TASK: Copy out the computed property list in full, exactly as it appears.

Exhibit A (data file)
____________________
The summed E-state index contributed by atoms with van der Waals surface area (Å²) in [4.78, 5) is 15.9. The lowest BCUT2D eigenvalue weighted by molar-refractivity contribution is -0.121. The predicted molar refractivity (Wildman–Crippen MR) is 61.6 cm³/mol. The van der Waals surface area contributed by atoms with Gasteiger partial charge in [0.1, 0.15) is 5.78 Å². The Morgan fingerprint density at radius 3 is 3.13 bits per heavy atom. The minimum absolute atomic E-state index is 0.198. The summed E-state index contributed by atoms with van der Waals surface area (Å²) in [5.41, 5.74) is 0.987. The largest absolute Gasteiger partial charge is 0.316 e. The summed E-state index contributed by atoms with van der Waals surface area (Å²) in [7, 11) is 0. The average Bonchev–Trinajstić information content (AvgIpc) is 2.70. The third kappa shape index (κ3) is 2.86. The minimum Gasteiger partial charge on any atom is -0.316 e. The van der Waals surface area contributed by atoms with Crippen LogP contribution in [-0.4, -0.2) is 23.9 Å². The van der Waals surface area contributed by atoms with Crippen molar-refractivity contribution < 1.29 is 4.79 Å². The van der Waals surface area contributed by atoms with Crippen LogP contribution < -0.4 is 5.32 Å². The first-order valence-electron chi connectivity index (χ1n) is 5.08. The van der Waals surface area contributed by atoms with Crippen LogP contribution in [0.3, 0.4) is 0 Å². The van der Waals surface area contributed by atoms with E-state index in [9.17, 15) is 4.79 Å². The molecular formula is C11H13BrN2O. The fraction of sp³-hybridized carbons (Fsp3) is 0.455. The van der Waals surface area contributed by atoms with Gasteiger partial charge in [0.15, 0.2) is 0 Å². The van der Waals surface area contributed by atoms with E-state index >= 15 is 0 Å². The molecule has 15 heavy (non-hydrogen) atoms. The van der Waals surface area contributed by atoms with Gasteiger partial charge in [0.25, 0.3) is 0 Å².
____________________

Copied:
The summed E-state index contributed by atoms with van der Waals surface area (Å²) in [4.78, 5) is 15.9. The lowest BCUT2D eigenvalue weighted by molar-refractivity contribution is -0.121. The predicted molar refractivity (Wildman–Crippen MR) is 61.6 cm³/mol. The van der Waals surface area contributed by atoms with Gasteiger partial charge in [0.1, 0.15) is 5.78 Å². The Morgan fingerprint density at radius 3 is 3.13 bits per heavy atom. The minimum absolute atomic E-state index is 0.198. The summed E-state index contributed by atoms with van der Waals surface area (Å²) in [5.41, 5.74) is 0.987. The largest absolute Gasteiger partial charge is 0.316 e. The summed E-state index contributed by atoms with van der Waals surface area (Å²) in [7, 11) is 0. The average Bonchev–Trinajstić information content (AvgIpc) is 2.70. The third kappa shape index (κ3) is 2.86. The minimum Gasteiger partial charge on any atom is -0.316 e. The van der Waals surface area contributed by atoms with Crippen LogP contribution in [-0.4, -0.2) is 23.9 Å². The van der Waals surface area contributed by atoms with Crippen molar-refractivity contribution < 1.29 is 4.79 Å². The van der Waals surface area contributed by atoms with Crippen LogP contribution < -0.4 is 5.32 Å². The first-order valence-electron chi connectivity index (χ1n) is 5.08. The van der Waals surface area contributed by atoms with Crippen LogP contribution in [0.3, 0.4) is 0 Å². The van der Waals surface area contributed by atoms with E-state index in [9.17, 15) is 4.79 Å². The molecular formula is C11H13BrN2O. The fraction of sp³-hybridized carbons (Fsp3) is 0.455. The van der Waals surface area contributed by atoms with Gasteiger partial charge in [0.15, 0.2) is 0 Å². The van der Waals surface area contributed by atoms with E-state index >= 15 is 0 Å². The molecule has 15 heavy (non-hydrogen) atoms. The van der Waals surface area contributed by atoms with Gasteiger partial charge in [0.25, 0.3) is 0 Å².